Now that you are calmly and willingly accepting yourself and your reaction, thinking about what it is you are expecting to happen in any given situation – and what control you have in it – it’s now time to be really curious.
Suspend your need for cynical disbelief and take your time to have a really good look at what is happening. Don’t settle for your first impression or explanation: these tend to be emotional in nature. That means that you’ll continue to describe things in global, permanent and pervasive terms (which, incidentally, are some of the hallmarks of the ‘explanatory style’ seen in people who are experiencing depression).
Look from the general to the specific. If you have made a mistake, recognize the emotional tendency to apply emotional all-or-nothing thinking, such as “I always make mistakes”, “I’m not good at this”, and “I’ll never be any good at it”. Instead, think about the times you have been successful at even the smallest thing, ask yourself what does ‘good’ look like, and what it would take to make an improvement.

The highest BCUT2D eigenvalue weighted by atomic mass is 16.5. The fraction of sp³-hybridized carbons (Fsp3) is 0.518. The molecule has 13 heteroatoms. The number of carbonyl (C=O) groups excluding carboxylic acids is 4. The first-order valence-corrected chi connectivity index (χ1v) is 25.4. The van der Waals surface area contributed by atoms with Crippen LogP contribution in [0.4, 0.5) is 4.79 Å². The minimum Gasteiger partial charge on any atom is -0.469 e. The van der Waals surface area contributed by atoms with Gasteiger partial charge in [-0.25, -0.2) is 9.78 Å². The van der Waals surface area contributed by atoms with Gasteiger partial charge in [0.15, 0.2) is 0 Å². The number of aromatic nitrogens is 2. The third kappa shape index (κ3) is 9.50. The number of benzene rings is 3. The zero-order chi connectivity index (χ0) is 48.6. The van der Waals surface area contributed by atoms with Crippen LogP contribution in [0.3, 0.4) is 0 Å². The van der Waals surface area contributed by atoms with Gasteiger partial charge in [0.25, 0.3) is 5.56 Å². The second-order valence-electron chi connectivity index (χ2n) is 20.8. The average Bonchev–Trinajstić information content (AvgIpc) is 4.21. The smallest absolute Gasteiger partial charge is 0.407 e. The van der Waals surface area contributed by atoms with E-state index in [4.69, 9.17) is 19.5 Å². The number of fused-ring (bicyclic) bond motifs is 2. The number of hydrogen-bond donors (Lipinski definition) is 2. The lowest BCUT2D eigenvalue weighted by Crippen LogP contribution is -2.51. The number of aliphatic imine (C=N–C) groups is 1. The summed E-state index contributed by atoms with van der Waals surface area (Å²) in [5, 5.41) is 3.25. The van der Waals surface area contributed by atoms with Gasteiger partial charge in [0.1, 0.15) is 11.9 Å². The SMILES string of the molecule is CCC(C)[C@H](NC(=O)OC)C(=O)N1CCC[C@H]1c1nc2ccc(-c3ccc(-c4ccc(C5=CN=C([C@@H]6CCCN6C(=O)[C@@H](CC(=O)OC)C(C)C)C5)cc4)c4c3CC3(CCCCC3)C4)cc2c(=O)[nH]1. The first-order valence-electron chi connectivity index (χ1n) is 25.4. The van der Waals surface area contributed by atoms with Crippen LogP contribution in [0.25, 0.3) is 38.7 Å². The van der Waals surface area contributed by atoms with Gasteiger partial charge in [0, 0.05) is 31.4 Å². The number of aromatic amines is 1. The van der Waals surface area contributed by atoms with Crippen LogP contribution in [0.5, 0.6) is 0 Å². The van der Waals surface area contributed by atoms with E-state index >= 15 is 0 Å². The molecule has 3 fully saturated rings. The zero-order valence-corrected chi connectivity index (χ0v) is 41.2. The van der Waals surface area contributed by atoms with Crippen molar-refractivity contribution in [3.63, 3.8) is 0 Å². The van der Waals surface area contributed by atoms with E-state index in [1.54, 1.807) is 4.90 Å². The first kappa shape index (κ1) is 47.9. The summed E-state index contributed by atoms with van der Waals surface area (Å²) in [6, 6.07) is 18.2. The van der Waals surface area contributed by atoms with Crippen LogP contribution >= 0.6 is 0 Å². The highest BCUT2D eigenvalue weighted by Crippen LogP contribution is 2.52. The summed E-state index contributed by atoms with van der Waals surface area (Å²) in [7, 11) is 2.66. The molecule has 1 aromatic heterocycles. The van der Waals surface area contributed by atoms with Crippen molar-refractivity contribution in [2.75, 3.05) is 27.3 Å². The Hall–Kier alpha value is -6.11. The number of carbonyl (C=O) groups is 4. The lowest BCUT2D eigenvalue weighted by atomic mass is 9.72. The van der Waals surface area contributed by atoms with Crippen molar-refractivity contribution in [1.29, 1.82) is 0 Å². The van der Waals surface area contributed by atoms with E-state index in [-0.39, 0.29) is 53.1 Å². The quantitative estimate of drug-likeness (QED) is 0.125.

If your curiosity leads you to your passion, you’ll soon discover what is really important to you – what you value.
Success is not final; failure is not fatal. It is the courage to continue that counts.” Winston Churchill
Photo by José Ramon Martinez on Unsplash